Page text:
On Tuesday April 18th, the Society welcomed Mr. John W Smith who gave a presentation on Transatlantic Mail. The evening split neatly into two halves, with mail across to South America forming the first half and the North Atlantic routes the second.
The South American routes were developed after WWI: French aircraft manufacturers had been delivering thousands of aircraft during the war and afterward looked to develop civilian uses. The mail route to South America was developed in stages, starting with airmail from France to Morocco before extending on to Dakar where mail was transferred to ship and taken to South America. In a similar manner, airmail routes were developed on the east coast of South America. The next challenge was to fly across the Andes to the east coast of South America, and in 1929 an aircraft was developed that could, in the hands of a skilled pilot, make the journey. By 1930, the South Atlantic crossing could also be achieved by air, and the French carried out such a flight on May 10 1930, the principal aim being to beat the Germans who were planning on starting the Zeppelin on this route. By 1933 newer aircraft allowed an all-air route and in 1936 a weekly seaplane service was running.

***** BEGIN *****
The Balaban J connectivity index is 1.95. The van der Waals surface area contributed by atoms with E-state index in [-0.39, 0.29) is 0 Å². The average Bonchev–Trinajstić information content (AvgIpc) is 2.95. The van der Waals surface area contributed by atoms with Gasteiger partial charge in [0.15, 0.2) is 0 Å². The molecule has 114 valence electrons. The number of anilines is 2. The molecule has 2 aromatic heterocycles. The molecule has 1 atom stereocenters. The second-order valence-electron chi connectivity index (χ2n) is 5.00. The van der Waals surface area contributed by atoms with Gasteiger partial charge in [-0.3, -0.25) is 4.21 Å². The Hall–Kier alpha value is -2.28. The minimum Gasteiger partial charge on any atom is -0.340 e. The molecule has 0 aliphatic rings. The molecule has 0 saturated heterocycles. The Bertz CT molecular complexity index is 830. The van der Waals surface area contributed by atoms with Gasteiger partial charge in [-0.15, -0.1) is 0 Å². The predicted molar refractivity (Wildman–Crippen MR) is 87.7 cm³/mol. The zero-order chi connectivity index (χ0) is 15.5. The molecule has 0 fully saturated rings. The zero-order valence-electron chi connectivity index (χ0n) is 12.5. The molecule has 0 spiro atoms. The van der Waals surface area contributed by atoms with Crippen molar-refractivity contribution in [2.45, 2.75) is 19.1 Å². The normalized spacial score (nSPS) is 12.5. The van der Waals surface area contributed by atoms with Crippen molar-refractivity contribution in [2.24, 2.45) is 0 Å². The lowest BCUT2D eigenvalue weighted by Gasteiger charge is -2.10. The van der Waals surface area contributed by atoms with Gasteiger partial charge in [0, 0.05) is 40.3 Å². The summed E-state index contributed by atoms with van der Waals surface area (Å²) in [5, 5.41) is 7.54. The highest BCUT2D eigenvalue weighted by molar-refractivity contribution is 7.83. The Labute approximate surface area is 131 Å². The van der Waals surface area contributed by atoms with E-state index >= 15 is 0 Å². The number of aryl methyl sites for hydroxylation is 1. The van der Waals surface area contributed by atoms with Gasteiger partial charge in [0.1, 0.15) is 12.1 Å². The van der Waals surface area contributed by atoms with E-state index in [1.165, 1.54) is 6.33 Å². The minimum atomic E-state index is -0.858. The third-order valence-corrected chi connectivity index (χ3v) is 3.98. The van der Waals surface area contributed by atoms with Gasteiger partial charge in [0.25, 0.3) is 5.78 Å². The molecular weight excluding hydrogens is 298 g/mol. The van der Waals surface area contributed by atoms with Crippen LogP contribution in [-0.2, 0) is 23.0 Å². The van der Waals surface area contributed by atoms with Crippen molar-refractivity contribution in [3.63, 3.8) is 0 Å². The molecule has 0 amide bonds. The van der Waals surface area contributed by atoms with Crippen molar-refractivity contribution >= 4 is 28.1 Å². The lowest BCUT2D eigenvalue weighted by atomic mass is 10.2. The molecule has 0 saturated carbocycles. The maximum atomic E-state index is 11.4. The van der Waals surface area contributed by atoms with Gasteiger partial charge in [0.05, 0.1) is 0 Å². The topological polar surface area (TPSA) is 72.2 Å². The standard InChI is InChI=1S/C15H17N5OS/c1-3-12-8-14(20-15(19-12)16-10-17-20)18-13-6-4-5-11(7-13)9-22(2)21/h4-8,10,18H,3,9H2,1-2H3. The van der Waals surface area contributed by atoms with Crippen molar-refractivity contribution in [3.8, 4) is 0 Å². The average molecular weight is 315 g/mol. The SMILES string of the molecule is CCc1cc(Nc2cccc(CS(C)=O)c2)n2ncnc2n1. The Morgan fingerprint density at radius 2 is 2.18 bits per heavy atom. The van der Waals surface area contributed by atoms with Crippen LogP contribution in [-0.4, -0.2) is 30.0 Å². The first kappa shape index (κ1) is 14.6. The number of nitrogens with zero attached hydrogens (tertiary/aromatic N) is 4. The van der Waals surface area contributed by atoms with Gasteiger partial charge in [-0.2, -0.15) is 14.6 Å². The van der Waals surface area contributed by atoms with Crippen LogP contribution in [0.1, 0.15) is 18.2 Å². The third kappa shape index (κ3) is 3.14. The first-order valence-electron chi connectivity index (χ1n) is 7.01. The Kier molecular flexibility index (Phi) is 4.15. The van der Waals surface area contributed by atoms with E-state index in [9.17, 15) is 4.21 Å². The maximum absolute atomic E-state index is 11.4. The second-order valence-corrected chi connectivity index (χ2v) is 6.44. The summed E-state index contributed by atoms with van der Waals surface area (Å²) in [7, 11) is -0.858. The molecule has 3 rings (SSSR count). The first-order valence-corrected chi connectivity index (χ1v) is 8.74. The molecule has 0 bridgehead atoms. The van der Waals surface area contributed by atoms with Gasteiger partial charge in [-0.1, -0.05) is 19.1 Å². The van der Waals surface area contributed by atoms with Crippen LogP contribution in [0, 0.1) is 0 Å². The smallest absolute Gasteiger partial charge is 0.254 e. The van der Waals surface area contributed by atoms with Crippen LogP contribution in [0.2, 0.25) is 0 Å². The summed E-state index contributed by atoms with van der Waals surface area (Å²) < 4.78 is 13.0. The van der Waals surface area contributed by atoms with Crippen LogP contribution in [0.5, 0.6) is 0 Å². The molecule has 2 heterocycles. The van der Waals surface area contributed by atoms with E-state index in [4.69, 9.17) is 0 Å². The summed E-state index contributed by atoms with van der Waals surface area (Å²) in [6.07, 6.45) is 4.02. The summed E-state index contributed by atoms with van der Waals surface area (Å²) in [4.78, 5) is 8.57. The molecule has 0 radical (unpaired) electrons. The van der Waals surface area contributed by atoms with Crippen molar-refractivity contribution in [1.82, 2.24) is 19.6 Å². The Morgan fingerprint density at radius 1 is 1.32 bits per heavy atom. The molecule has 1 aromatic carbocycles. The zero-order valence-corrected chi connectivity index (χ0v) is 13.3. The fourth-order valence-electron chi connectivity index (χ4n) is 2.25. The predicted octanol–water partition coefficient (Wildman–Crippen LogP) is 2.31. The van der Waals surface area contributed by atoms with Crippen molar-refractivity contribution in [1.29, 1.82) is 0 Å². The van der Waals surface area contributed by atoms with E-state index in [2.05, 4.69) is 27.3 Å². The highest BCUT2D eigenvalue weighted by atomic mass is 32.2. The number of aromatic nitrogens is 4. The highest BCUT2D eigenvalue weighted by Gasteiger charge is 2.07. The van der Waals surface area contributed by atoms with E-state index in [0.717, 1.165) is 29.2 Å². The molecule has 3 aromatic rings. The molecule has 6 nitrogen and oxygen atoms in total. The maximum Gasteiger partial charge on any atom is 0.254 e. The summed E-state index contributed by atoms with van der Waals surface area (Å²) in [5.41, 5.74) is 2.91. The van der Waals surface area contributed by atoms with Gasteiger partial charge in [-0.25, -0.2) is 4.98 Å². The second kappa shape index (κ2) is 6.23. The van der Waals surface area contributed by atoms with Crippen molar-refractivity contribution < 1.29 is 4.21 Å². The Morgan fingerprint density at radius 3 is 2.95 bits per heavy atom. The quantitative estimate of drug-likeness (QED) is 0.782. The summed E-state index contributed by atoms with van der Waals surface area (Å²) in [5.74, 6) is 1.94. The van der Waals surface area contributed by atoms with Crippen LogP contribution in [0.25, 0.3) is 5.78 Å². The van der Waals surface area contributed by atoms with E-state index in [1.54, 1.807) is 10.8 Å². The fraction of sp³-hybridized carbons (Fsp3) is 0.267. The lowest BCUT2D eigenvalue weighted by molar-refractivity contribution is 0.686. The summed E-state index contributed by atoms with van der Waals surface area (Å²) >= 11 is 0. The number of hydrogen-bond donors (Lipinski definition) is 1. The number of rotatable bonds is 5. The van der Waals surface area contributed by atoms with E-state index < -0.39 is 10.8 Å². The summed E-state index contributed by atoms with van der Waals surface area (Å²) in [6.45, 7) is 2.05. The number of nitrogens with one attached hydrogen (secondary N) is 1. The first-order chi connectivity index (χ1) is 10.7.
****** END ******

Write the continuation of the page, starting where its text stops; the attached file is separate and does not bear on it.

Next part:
The Germans also developed a South America route, via Spain and The Gambia. They tried an all air route with a mid-ocean stop to re-fuel from a ship but technical limitations meant that this method was never adopted. Instead the Germans opted for ship mounted catapults which launched the sea-planes and allowed the mail to arrive a day ahead of the ship.
On the North Atlantic route, ships could do the crossing in five days, but there was still a drive to move business mail more quickly. Catapult mail from the ship could cut a day off the delivery, and the French ran such a service from the liner ‘Ile de France’.
In 1933 the Italians flew a squadron of sea planes across to the Chicago World Fair and mail was carried by them.
By 1939 the Americans and British were ready to develop regular flying boat services using the Yankee Clipper and the Short Empire, using either the Newfoundland-Ireland or the Bermuda route. The Pan Am Yankee Clipper made the first flights in June 1939 and the BOAC Empire followed in August 1939. Both services were cut short by the start of WWII, although the Americans continued to fly across to Lisbon.
To illustrate all of this, John had a comprehensive display of first flight covers, commercial mail, unusual destinations and varied rates, backed up with photographs, including some fine original material, of the aircraft, ships and pilots.
The next meeting will be on Tuesday May 2nd at 7:30pm at Hanwell Fields Community Centre when presentation will be ‘How to display Thematics’ by Brian Sole. The Banbury Stamp Society is on-line at ‘www.banburystampsociety.co.uk’, or contact John Davies on 01295 255831.